Obviously I have a very clear bias, however my bias is based upon which system actually has the capability to operate as the superior monetary good, not which one I “want” to be a money.
Ultimately while Zoltan’s thesis is conceivably possible, It is my believe that as more nation-state level actors begin to understand what this technology has actually unlocked and how superior it really is, it will be impossible to trust what one geo-power tells another they have in respect to a basket of commodities, especially when you factor in the opaque supply of said commodities; and when you factor in the option of completely transparent and verifiable digital scarcity the notion of this just seems absurd.
To go back to a commodity backed monetary system would be akin to getting rid of combustion engines and aircrafts and going back to horse and cart. It’s not that it’s “never” going to happen, but i certainly wouldn’t be betting on it.
The only way I could see a system like this being implemented is through force, and even if it were to be implemented the silver lining is that the bitcoin genie cannot be put back in the lamp. The mind virus of bitcoin and superior properties of the bitcoin network are simply too powerful, and as more and more people come to understand how much this empowers them and they begin to take control of this power, even if China wanted to install a global Yuan-CBDC backed by a basket of rocks and shiny metals, there is no doubt in my mind, that the people will choose bitcoin.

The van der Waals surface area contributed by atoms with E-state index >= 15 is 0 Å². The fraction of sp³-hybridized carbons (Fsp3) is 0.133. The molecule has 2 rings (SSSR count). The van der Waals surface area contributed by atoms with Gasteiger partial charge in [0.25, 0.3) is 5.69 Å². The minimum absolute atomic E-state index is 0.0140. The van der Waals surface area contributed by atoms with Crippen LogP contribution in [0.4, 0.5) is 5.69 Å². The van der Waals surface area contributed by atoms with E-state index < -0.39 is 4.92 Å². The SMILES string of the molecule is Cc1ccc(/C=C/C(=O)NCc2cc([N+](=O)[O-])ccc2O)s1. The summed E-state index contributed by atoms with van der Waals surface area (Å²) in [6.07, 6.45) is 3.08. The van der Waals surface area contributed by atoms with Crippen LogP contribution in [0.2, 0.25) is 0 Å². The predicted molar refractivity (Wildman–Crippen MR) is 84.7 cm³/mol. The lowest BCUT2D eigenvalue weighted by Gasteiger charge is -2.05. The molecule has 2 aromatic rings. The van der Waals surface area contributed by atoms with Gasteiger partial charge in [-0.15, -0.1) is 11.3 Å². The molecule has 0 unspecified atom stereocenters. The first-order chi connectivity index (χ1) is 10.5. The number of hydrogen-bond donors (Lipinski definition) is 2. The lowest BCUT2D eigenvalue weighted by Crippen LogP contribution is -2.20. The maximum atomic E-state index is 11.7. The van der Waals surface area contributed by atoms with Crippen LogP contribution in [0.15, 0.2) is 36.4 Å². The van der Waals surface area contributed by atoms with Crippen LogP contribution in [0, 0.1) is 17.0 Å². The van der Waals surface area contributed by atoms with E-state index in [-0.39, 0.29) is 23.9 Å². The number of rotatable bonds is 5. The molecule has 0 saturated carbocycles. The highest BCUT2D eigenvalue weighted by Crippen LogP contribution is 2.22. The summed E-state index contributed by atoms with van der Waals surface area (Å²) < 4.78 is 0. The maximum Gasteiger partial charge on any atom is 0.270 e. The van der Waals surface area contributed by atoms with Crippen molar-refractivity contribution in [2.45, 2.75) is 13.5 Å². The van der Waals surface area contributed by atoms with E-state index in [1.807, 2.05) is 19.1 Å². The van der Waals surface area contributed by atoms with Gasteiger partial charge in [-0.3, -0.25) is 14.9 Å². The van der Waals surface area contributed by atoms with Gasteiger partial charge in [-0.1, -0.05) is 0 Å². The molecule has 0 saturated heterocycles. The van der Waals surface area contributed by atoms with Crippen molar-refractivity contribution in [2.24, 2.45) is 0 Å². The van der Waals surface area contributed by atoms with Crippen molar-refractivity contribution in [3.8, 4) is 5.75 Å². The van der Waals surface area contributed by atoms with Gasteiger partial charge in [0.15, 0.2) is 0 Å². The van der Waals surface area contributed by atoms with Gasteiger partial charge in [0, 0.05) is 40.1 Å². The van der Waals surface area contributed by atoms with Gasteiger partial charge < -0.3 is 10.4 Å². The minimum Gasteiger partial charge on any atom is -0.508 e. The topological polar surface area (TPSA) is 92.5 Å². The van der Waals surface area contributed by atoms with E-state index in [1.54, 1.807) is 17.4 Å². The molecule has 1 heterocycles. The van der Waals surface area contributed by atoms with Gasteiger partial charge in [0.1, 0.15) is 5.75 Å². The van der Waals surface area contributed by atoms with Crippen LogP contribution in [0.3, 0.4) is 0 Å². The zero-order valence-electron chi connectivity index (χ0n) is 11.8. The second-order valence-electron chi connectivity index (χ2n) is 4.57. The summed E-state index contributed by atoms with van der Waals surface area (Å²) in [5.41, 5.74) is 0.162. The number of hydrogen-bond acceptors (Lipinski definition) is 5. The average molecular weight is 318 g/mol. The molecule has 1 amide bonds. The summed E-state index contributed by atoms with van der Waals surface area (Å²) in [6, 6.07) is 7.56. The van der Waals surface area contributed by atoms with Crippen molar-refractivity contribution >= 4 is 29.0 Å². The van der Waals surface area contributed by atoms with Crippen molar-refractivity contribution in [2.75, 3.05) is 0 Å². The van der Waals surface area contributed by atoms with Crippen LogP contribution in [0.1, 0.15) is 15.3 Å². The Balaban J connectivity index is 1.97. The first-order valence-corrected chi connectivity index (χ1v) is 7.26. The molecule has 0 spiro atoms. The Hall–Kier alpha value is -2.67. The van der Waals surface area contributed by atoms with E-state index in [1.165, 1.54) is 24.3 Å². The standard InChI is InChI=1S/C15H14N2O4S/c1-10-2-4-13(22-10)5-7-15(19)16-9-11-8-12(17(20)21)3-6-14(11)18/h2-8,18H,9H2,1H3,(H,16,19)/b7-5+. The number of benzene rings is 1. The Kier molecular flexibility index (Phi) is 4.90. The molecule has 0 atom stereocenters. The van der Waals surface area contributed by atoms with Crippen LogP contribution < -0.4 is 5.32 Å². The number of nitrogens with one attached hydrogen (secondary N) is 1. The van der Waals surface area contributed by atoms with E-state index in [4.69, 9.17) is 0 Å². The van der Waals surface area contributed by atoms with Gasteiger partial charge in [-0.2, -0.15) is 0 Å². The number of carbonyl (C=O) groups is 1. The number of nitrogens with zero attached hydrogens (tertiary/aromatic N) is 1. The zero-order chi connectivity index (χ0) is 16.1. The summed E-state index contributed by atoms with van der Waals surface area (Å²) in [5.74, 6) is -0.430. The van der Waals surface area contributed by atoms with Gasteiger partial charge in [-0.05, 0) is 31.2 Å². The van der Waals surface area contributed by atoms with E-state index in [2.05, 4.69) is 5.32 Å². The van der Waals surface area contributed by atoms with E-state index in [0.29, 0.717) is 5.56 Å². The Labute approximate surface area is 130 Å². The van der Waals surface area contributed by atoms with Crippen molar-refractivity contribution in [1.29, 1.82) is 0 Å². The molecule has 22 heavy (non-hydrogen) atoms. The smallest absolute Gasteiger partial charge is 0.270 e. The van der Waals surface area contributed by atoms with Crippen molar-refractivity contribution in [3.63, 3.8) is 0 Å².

Bitcoin is freedom money. No one in their right mind would choose to adopt a centralized shitcoin issued by a tyrannical top-down dictatorship over the only truly verifiably scarce and censorship-resistant asset that gives the power back to the individual.
The design of bitcoin is just so far superior.
History has already shown us on repeat how this story goes by letting a state actor control the money. For the first time in our civilization’s history we have a new, novel and revolutionary alternative that cannot be stopped.
It’s simply a matter of time. Sooner or later everyone capitulates.
The future of money is decentralized.
Hope you have a great day. I’ll talk to you tomorrow.
I have exciting news to share: You can now read Bitcoin Unlocked in the new Substack app for iPhone.
With the app, you’ll have a dedicated Inbox for my Substack and any others you subscribe to. New posts will never get lost in your email filters, or stuck in spam. Longer posts will never cut-off by your email app. Comments and rich media will all work seamlessly. Overall, it’s a big upgrade to the reading experience.
The Substack app is currently available for iOS. If you don’t have an Apple device, you can join the Android waitlist here.